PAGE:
Top Florida Orchestra leader leaves for new role

Published

One of the top officials at the Florida Orchestra is leaving the organization for a job that involves her lifelong love of animals.

The orchestra's chief operating officer Stephanie Gonthier will stay on with the orchestra through Dec. 26, she confirmed Thursday. At that point, she will transition to a job as regional hospital administrator for BluePearl Veterinary Partners, leading a group of specialty and emergency animal hospitals with more than 400 staff members.

"It was hard to leave because I feel so vested in the organization," Gonthier said. "But for me, it was time. The opportunity that I have is a good career move, and it's just a good move for my family."

It comes in an era of change for the orchestra, which this year announced the hiring of new conductor, Michael Francis. The organization also recently lost artistic operations director Erik Finley, who moved to be with a spouse. The orchestra is working with a professional search firm to replace both Finley and Gonthier.

Gonthier came to St. Petersburg from Massachusetts more than six years ago with a background in business and finance. She had worked in higher education as director of finance at the Mount Holyoke College Alumnae Association, and managed a consulting firm whose largest concentration of clients were veterinarians.

At the orchestra, she saw potential to use her skills with numbers and problem solving.

"They didn't understand their finances or business model and what their challenges were," said Gonthier, 45. "I'm really good in those areas, and thought, 'I can make a difference.' I saw an organization that was worthwhile."

The orchestra has undergone a financial renaissance in recent years, including the genesis of the $25 million Music for Life Campaign, which has exceeded its goals so far each year. Gonthier has been out in front of that campaign since its inception. And the orchestra's paid attendance has also increased by tens of thousands.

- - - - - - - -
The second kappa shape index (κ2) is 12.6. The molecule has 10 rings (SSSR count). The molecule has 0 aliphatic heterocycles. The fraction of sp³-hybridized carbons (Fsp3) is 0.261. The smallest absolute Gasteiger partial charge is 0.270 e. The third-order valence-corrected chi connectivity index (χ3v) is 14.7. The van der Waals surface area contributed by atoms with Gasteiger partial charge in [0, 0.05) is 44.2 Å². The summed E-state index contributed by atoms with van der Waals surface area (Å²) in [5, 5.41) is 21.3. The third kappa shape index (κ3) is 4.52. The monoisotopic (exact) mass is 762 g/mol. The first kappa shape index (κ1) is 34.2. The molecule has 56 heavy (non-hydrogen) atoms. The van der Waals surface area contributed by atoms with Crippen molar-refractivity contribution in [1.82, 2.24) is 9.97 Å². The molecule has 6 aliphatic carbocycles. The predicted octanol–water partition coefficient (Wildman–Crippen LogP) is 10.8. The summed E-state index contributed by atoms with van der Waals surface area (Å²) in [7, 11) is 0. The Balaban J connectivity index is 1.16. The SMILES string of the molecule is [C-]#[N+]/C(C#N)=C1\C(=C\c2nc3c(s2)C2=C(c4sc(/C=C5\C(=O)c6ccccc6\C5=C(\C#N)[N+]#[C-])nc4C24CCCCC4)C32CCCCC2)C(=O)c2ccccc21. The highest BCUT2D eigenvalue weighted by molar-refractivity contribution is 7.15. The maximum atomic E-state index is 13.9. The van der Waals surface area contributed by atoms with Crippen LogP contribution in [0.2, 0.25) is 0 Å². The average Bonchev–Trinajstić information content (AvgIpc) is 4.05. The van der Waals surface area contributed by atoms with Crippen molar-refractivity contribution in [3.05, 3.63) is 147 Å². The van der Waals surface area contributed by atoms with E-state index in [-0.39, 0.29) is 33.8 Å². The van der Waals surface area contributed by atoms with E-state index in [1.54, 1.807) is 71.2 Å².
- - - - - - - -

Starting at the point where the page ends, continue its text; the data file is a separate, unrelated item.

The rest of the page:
Gonthier developed something deeper than love for the orchestra's music. She plans to attend most concerts, even after parting ways.

"I had so many mentors here to help me learn what I needed to know," she said. "I'm sort of a good test case for the type of people we're trying to reach. I thought, 'I'll grow to love symphonic music.' But I grew to appreciate how it helps me with the art of living. This is one of the world's greatest arts and it helps us to understand our lives today."

She also found love in orchestra president and CEO Michael Pastreich, with whom she is in a committed relationship. Two years ago, she said, the two went before the board to announce their relationship, expecting one of them might have to step down.

The board chairman didn't want to lose either, she said, and since they were already established, worked out an arrangement in which they could continue their jobs with channels for staff to bypass either of them.

"The organization has spent quite a bit of time thinking about whether this could work and how this should work," Gonthier said. "I think that's absolutely appropriate."

The couple lives in St. Petersburg, where they have a menagerie of animals at home, including backyard chickens. It's fitting, given her new job.

"We have the whole circle of life," she said.

Contact Stephanie Hayes at [email protected] or (727) 893-8716. Follow @stephhayes.

Advertisement